By the 1990s, indie modes of transmission had been codified. MTV helped turn alternative into business, and record companies aimed to commodify what seemed too left-of-the-radio-dial to become a capitalist business as usual.
Indie became “alternative” in the sort of way that punk became “new wave”. Something grassroots and rough became marketable and smooth. For example, in the 1980s, the indie band Butthole Surfers seemed uncommodifiable. Then the shock-jock pioneer Howard Stern started talking about them, finding the name hilarious. Alternative might not have been born the first time Howard Stern mentioned the Butthole Surfers, but the brand alternative at least took root right there.
Violent Femmes’ “Please Do Not Go”, though, remains a straight-up pre-alternative indie lament with a gently faux-reggae hesitation. We now know that anything can be marketed, but in 1983, heart-on-the-sleeve music of this ramshackle kind lived in its own little world.
The king of that little world remains the singer, songwriter, and guitarist Jonathan Richman. In the late 1960s, he was a Lou Reed acolyte, a Velvet Underground scenester. In 1988, he became famous as the troubadour in Peter Farrelly and Bobby Farrelly’s comedy There’s Something about Mary. He earned that role through more than a decade of making largely acoustic music in which he unguardedly sang the praises of simple joys.
Richman is a character in the best sense of the word. On the cover of 1977’s Rock and Roll with the Modern Lovers, he looks like a soul of guilelessness, a gangly, beaming doofus wearing a hearts-bedecked oversized T-shirt and bell bottoms, stretching out his arms in a welcoming gesture. Surrounding him are the band: acoustic guitar player, the drummer sitting at a kit so simple it could be a toy, and the stand-up bassist. The musicians could be the Violent Femmes, and Richman could be singing Gano’s opening lines here: “Tell you man I’m stuck on this lovely girl / And to me, she mean all the world / But then she like another guy.”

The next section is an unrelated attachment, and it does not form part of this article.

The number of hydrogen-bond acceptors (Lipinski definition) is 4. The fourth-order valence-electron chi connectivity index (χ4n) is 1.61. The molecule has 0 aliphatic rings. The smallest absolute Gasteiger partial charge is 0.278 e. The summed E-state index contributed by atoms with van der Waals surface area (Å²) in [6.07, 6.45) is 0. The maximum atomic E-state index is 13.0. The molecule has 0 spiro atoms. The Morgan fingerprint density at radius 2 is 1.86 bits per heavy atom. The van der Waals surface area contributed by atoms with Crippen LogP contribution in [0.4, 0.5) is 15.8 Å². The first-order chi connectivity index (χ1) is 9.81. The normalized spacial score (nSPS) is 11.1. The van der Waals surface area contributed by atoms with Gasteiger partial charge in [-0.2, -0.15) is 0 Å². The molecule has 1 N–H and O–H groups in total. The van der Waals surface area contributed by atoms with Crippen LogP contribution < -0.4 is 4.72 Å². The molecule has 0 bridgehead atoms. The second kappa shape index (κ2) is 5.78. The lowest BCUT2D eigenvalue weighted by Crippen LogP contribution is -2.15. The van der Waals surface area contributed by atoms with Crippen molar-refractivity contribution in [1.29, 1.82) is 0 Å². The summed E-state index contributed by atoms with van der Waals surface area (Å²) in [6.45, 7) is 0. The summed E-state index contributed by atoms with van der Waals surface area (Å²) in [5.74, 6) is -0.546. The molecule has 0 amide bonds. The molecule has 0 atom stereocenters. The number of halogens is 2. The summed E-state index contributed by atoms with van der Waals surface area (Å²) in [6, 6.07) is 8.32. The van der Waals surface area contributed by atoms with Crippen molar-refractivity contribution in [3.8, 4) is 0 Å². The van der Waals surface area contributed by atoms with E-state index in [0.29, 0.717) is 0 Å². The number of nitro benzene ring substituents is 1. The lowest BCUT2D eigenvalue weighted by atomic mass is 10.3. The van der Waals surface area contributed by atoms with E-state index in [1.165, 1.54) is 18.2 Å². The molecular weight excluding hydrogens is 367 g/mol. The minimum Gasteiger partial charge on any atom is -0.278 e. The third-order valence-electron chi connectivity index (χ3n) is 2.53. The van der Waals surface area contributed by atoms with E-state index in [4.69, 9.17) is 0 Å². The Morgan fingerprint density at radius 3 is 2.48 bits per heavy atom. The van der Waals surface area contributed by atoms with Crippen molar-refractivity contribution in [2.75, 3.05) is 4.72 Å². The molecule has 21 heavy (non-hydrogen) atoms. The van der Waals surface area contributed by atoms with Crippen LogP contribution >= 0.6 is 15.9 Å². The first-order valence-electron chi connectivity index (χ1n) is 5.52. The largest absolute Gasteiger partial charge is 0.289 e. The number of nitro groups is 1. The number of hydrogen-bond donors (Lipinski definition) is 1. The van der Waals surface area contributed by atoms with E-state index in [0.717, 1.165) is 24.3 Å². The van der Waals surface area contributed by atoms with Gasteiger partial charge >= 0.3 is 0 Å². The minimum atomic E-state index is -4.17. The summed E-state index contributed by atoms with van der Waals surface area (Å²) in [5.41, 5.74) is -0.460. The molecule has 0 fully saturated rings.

Brian Richie’s bass solo in this track comes as a surprise because, except in jazz, who plays bass solos? The bass has always commanded attention in Violent Femmes, but in retrospect, this instrument stands out from the trio’s work. It’s the vital element that burrows in, pulls back out, and then dances around, illustrating the thoughts and feelings that Gano’s lyrics convey and the ones they can’t.
“Add It Up”
The Butthole Surfers recorded for the Dead Kennedys’ label, Alternative Tentacles, and that name was one of the touchstones of the era. They later recorded for another touchstone, Touch and Go, which also gave the world Big Black and the Jesus Lizard. SST released the groundbreaking work of Hüsker Dü, the Minutemen, the Meat Puppets, Black Flag. Twin/Tone had the Replacements, Soul Asylum, Yo La Tengo. IRS gave us R.E.M. There were myriad lesser-known independent record labels, often dedicated to local music scenes, with names such as Epitaph, Homestead, Ace of Hearts, and Taang!
Perhaps the most far-sighted, wide-ranging, and ultimately influential of the 1980s indie-rock record labels was Slash. The label originated in the Los Angeles punk scene of the late 1970s, releasing music by the Germs, the Plugz, and X. It quickly embraced the roots music that became alt-country and now gets classified as Americana: the Blasters, Rank and File, Los Lobos. In 1982, the Dream Syndicate’s The Days of Wine and Roses grew from different roots: the Velvet Underground and 1960s psychedelia. The next year, the Violent Femmes’ debut offered yet another take on American music, something like Buddy Holly gone punk.
Not that the Violent Femmes sounded like Holly or punk. Those comparisons came to mind because of Holly’s inventiveness with simple music materials, the way he carved a whole new kind of pop-rock song out of rockabilly, and his still-surprising combination of cool and heart-on-the-sleeve nerdiness, and because of punk’s confrontational sound and attitude.